Tikkun Olam is built upon the conviction that the highest human endeavor—whether you are a stay-at-home parent, CEO, or blue collar trying to keep everything from falling apart—the critical calling is to look for the original light from where we sit, “to point to it and gather it up and in doing so, to repair the world.”[1] If the Genesis story says that each person carries the name and image of God within them and that this image has been tarnished (after all, with some people, I have to squint a little harder to see God’s stamp of presence) Genesis also believes God has gifted us with the ability to create as God creates. Creation, once it is set in motion, never stops creating. God put us in the Garden. God gave us general instructions and specific rules. Because our work matters. Remember, he put us in the garden to worship (to walk with God) and to work: “to till the ground and to keep the ground.”

Let us paint the leaves God inspires in us. Let us also know that what we do matters. And let us do all to the glory of God, for one day those tasks will unfold into what God designed them to accomplish. Let us also know that our frustrations and our imperfections and our failings cause us to realize what we think God wants to do through us now will be perfect someday. Let us know, therefore, that what we do now is a gift from God and that is God’s work in us that animates the work we are called to accomplish.[2]
Creation is God’s temple. We gather in this sanctuary in a regular rhythm to remember that God is waiting for us in God’s temple. And, because of the life, death, and resurrection of Jesus, God is now alive in you by way of the Spirit. The breath of God has raised you from the dead, beyond your sins, darkness, secrets, and chaos.

This tradition starts in Exodus 31:1-11. The very first person who scripture refers to as having the “spirit of God” (the ability to bring order out of chaos that echoes back to Gen. 1:1-2) is a man most of us have never given much thought to.

Then the LORD said to Moses, "See, I have chosen Bezalel son of Uri, the son of Hur, of the tribe of Judah, and I have filled him with the Spirit of God, with skill, ability and knowledge in all kinds of crafts- to make artistic designs for work in gold, silver and bronze, to cut and set stones, to work in wood, and to engage in all kinds of craftsmanship. Moreover, I have appointed Oholiab son of Ahisamach, of the tribe of Dan, to help him. Also I have given skill to all the craftsmen to make everything I have commanded you: the Tent of Meeting, the ark of the Testimony with the atonement cover on it, and all the other furnishings of the tent- the table and its articles, the pure gold lamp stand and all its accessories, the altar of incense, the altar of burnt offering and all its utensils, the basin with its stand- and also the woven garments, both the sacred garments for Aaron the priest and the garments for his sons when they serve as priests, and the anointing oil and fragrant incense for the Holy Place. They are to make them just as I commanded you."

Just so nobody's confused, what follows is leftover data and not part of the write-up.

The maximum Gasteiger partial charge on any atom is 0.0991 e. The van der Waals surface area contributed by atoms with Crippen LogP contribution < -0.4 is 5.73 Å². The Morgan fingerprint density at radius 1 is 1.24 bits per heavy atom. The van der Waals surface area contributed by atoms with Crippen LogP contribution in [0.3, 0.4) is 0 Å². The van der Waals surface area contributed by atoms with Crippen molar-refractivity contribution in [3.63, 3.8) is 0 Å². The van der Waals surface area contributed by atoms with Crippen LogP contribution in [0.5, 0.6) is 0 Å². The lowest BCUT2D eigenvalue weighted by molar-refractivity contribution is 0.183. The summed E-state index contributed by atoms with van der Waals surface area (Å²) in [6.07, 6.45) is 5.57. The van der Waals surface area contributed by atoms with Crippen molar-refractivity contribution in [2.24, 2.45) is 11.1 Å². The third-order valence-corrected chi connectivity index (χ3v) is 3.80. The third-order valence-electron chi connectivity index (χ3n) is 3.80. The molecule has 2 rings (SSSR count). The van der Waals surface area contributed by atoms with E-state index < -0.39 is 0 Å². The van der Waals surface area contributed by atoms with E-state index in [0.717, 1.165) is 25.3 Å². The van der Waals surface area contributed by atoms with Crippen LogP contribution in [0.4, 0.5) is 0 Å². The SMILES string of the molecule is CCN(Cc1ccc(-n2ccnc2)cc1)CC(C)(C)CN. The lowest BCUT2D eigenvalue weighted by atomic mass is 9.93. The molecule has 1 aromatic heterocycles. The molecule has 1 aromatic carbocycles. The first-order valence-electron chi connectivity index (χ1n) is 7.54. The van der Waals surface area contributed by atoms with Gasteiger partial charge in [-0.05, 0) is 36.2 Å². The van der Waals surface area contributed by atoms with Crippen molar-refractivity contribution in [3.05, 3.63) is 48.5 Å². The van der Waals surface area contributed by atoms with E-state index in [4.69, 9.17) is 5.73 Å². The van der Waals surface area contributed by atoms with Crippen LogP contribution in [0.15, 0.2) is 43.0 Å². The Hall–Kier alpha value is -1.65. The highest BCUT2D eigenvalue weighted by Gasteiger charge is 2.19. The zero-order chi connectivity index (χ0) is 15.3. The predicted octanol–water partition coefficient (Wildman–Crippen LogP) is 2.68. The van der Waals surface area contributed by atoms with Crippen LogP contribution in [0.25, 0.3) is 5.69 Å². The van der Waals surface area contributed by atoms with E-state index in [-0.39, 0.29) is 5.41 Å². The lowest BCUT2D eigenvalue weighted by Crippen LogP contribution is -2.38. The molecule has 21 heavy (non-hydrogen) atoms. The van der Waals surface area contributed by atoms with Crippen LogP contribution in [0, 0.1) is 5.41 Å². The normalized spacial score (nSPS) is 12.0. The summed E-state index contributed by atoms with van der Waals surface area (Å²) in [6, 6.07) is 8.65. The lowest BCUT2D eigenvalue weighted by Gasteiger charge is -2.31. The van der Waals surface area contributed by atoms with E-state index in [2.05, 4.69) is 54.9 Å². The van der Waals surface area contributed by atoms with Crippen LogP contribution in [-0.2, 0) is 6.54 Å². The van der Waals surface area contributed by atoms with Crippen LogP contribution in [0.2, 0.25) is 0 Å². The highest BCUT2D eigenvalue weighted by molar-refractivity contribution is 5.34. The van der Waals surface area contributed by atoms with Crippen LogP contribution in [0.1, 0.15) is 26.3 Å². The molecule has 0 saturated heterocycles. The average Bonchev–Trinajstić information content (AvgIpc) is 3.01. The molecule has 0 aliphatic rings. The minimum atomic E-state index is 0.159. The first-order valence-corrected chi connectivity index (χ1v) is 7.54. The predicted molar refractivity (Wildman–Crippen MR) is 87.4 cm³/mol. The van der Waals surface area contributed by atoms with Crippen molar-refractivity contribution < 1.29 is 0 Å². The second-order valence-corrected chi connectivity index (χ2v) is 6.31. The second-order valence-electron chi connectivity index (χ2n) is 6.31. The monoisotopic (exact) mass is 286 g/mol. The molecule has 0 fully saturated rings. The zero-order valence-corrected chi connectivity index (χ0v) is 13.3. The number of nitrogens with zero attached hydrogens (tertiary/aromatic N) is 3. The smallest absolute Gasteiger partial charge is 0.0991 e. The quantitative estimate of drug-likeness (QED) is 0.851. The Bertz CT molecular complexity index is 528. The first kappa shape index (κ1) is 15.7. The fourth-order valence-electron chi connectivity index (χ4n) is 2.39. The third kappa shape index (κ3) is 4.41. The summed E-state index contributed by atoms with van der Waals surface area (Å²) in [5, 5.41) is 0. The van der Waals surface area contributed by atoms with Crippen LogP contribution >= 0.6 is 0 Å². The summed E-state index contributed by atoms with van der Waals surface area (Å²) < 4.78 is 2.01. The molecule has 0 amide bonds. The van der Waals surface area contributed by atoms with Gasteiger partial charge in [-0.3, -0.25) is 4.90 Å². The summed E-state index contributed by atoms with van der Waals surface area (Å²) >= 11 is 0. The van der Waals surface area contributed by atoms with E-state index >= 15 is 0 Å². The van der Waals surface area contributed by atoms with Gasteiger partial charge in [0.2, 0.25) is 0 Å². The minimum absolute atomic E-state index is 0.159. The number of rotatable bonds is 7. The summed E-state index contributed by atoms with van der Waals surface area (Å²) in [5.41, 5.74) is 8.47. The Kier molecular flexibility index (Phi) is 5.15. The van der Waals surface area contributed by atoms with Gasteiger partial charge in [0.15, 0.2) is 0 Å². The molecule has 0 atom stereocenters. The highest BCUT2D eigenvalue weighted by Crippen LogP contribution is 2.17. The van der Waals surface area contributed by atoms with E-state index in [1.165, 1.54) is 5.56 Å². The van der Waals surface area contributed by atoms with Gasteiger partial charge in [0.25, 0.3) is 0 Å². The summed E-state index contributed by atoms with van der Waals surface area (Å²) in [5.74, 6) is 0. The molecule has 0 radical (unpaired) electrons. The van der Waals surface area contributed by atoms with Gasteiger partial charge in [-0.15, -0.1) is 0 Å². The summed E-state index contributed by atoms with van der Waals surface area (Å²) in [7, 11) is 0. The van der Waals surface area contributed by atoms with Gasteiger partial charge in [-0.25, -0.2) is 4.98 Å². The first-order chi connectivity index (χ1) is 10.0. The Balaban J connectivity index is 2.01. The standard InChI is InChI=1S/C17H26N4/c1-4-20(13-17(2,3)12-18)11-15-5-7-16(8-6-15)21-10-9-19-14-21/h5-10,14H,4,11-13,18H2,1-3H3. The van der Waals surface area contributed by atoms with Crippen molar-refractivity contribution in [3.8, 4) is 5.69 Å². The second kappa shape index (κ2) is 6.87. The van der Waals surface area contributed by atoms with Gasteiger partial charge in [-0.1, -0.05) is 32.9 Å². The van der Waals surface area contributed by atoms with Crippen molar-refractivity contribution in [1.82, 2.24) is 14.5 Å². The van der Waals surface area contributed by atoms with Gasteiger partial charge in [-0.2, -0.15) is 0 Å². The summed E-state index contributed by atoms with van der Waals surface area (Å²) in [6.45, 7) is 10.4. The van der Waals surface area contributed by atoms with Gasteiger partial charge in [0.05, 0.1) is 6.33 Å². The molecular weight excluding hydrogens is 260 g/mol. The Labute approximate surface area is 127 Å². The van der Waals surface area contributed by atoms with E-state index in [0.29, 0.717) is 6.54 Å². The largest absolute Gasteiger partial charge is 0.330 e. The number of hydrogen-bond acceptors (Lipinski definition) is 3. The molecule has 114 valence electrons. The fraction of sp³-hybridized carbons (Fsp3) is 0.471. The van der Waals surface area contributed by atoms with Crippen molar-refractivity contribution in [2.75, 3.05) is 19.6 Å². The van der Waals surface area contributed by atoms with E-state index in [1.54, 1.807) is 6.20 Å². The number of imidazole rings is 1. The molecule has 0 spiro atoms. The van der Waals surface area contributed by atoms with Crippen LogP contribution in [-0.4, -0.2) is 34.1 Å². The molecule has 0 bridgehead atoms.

Paul was rooted in this tradition and reveals such when he writes: “We hear that some among you are idle. They are not busy; they are busybodies. Such people we command and urge in the Lord Jesus Christ to settle down and earn the bread they eat. And as for you, brothers, never tire of doing what is good,” (Thess. 3:11). In another place, he wrote, “And whatever you do, whether in word or deed, do it all in the name of the Lord Jesus, giving thanks to God the Father through him,” (Col. 3:17).
Because we stand on the other side of the cross and empty tomb, we can enter into God’s big world with great joy.

Change diapers in the name of This Story.
Write great music in the name of This Story.
Balance budgets in the name of This Story.
Craft legal treaties in the name of This Story.
Counsel couples into wholeness in the name of This Story.
Help people die with dignity in the name of This Story.
Coach kids and mentor college students in the name of This Story.
Because your work matters on earth and in heaven. It Matters more than we can possibly comprehend. God’s gift to us is our very life. What we do with this precious gesture is our gift back to God. I preach and write for a living because it’s the thing that makes me most alive. It’s not easy; it’s hard work. But I wouldn’t rather be doing anything else.



Josh Graves is the teaching minister at Otter Creek Church in Brentwood, Tennessee (a suburb of Nashville). He is husband to Kara and father to Lucas (and another on the way!) Josh's book, The Feast, was published in 2009 and is endorsed by Shane Caliborne and Brian McLaren. It is available through Leafwood Publishers through this and many other websites:

Watch for Josh's new book (in draft form right now) due out soon entitled, Story of Us.

You can follow Josh on his blog at
Check out this clip of Josh talking about his book...